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Swahili ditransitive constructions : A corpus study of active voice ditransitive clauses containing the verb ‘to give’

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Title: Swahili ditransitive constructions : A corpus study of active voice ditransitive clauses containing the verb ‘to give’
Author(s): Kajala, Jukka
Contributor: University of Helsinki, Faculty of Arts
Degree program: Master's Programme in Linguistic Diversity and Digital Humanities
Specialisation: General Linguistics
Language: English
Acceptance year: 2023
According to Malchukov, Haspelmath and Comrie a ditransitive construction is a construction consisting of a ditransitive verb, an agent argument, a recipient-like argument, and a theme argument. The relations between these arguments are coded in languages by different methods, namely flagging, or noun-based marking methods; indexing, or verb-based marking methods; or the relation is determined by word order. Typologically ditransitive construction can be divided into three alignment groups, indirective, secundative or neutral. In indirective alignment the recipient argument is marked using a different marking method from theme and monotransitive patient arguments; in secundative alignment the theme argument is marked using different methods; in neutral alignment all three arguments are marked using the same method. Swahili is a prominent lingua franca spoken in Eastern Africa by approximately 100 million people belonging to the language family of Bantu languages. Swahili is an agglutinative language with rich verbal morphology. The Swahili morphosyntax is based on noun class system, in which each noun belongs to a certain noun class. Briefly, the Swahili verb cluster is constructed by adding subject and object markers, which are determined by the nouns or person affiliated with them, to the verbal root. Swahili verb cluster permits only zero or one object marker. Prior studies on Swahili object marking and ditransitive constructions reveal that the patient argument is marked using indexing. Swahili has no case marking, so no flagging methods are used. In ditransitive constructions the recipient is marked as an object marker to the verb. Because recipient and patient arguments are marked using same method, the alignment type of Swahili ditransitive clauses is secundative. In the early grammars and textbooks, the linear word order of the two overt ditransitive objects is suggested to be recipient first, theme second. Later studies suggest that the order might vary. As a part of this study, a corpus study using the Helsinki Corpus of Swahili was carried out. The findings from the corpus study confirm the later findings, the linear order of the two objects shows variation. The syntactically more heavy objects seems to prefer the position of the later object.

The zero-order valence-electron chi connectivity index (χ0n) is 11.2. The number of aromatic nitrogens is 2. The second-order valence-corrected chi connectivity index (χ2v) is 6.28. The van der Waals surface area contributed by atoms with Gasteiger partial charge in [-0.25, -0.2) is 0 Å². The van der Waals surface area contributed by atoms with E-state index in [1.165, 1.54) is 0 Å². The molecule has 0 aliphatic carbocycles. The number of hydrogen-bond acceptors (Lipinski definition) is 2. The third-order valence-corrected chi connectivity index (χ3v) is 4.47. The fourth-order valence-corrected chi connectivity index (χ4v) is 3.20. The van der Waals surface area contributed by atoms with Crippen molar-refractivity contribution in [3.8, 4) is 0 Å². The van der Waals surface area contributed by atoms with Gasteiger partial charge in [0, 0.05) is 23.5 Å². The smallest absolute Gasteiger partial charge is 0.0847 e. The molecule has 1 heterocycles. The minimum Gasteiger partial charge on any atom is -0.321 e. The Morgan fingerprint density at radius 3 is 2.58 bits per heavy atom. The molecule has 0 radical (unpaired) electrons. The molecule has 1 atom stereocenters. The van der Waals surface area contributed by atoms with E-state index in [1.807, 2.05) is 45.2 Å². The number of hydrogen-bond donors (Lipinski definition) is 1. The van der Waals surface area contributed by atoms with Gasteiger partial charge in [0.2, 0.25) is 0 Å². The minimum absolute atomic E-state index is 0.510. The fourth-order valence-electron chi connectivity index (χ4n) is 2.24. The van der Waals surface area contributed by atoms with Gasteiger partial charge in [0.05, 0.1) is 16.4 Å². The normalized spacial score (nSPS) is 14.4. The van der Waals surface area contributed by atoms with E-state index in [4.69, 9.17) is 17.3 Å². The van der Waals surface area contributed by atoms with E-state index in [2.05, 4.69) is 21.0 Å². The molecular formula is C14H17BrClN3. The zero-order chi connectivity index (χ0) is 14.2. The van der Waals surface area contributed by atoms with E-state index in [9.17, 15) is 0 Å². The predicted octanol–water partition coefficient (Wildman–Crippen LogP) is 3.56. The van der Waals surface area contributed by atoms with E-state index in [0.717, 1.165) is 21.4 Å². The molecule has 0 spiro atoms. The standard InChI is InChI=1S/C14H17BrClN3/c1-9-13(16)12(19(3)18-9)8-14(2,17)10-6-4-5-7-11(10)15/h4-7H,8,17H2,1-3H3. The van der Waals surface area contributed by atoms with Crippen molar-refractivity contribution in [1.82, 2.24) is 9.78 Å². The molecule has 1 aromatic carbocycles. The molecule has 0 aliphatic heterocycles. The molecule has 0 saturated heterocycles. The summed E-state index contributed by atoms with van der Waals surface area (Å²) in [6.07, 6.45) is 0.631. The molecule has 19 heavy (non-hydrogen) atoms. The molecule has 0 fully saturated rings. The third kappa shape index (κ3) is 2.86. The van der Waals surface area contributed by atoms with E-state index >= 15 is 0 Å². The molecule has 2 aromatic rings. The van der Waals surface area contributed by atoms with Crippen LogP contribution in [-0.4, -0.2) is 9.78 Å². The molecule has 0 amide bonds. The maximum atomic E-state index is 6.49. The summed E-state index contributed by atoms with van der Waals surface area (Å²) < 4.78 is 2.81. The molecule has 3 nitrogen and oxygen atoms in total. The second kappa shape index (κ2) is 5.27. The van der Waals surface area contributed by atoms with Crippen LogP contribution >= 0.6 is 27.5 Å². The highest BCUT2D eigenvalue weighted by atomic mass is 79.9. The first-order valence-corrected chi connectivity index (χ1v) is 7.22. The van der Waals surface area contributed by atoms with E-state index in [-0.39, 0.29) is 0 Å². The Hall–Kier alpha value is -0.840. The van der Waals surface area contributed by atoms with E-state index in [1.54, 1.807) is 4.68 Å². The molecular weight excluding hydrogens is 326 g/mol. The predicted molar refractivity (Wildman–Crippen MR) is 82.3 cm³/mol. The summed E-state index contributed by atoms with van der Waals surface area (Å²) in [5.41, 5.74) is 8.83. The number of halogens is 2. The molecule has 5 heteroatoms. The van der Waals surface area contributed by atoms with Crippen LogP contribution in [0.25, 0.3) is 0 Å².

Keyword(s): Swahili ditransitive construction recipient theme corpus study

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